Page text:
Puck — What Fools These Mortals Be: The Story of Puck


by Michael Alexander Kahn and Richard Samuel West
Foreword by Bill Watterson. Book design by Lorraine Turner and Dean Mullaney.

Oversized 12″ x 11″” hardcover with dustjacket, 328 pp., ISBN: 978-1-63140-046-9.



A lavish coffee table book devoted to the most important political satire and cartoon magazine in American history. Published from 1877 to 1918, Puck was an American original—the country’s first and most successful humor magazine, the first magazine to publish color lithographs on a weekly basis, and for nearly forty years, a training ground and showcase for some of the country’s most talented cartoonists, led by its co-founder, Joseph Keppler.

The weekly journal’s deft caricatures and pointed commentary made it a political force to be reckoned with. It is credited with single-handedly thwarting the third-term ambitions of Ulysses S. Grant in 1880 and electing Grover Cleveland to the presidency in 1884—or at least, by its devastating “Tattooed Man” series, denying it to James G. Blaine.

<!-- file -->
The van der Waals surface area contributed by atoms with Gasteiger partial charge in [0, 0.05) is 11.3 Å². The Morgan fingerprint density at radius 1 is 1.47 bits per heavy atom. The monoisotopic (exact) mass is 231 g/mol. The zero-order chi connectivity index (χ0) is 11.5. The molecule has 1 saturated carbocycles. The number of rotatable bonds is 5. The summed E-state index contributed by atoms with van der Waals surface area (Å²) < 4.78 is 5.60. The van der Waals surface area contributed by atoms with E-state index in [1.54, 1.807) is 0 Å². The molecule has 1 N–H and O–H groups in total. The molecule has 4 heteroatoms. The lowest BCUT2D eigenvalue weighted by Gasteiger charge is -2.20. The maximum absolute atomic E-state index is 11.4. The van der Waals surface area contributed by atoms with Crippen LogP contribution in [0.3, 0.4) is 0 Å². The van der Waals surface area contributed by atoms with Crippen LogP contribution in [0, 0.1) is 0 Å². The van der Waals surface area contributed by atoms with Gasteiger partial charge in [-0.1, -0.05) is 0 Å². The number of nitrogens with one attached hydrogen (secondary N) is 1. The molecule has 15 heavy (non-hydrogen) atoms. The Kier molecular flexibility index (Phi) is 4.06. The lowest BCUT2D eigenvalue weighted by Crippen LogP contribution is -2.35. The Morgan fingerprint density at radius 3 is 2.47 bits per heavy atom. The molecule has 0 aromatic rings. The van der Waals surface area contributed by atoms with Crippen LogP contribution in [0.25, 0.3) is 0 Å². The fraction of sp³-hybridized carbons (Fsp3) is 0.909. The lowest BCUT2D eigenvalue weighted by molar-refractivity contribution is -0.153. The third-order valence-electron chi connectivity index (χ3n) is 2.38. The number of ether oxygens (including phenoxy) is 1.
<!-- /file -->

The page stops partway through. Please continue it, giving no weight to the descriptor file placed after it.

And Puck did it with art—lavish color full-page and two-page centerspread cartoons. With nearly 300 color plates in an oversized 12″ x 11″ format, What Fools These Mortals Be is the first opportunity for many readers to see so many cartoons from Puck reproduced in color and at a large size.

Written and selected by Michael Alexander Kahn and Richard Samuel West with reproductions made from their unique collections and supplemented by the Library of Congress, this book is organized by subject matter, reflecting the most important issues of the day. Each cartoon is accompanied by an explanatory caption, placing the work in historical perspective. Many of the issues that dominated Puck’s pages more than one hundred years ago continue to dominate the political debate today.

During its illustrious career Puck published more than two thousand numbered issues. When, after four decades, it ceased publication, The Literary Digest printed an appropriate epitaph: “Puck had no real rival in its best days. Fallen from its fine estate, it has left no successor.”

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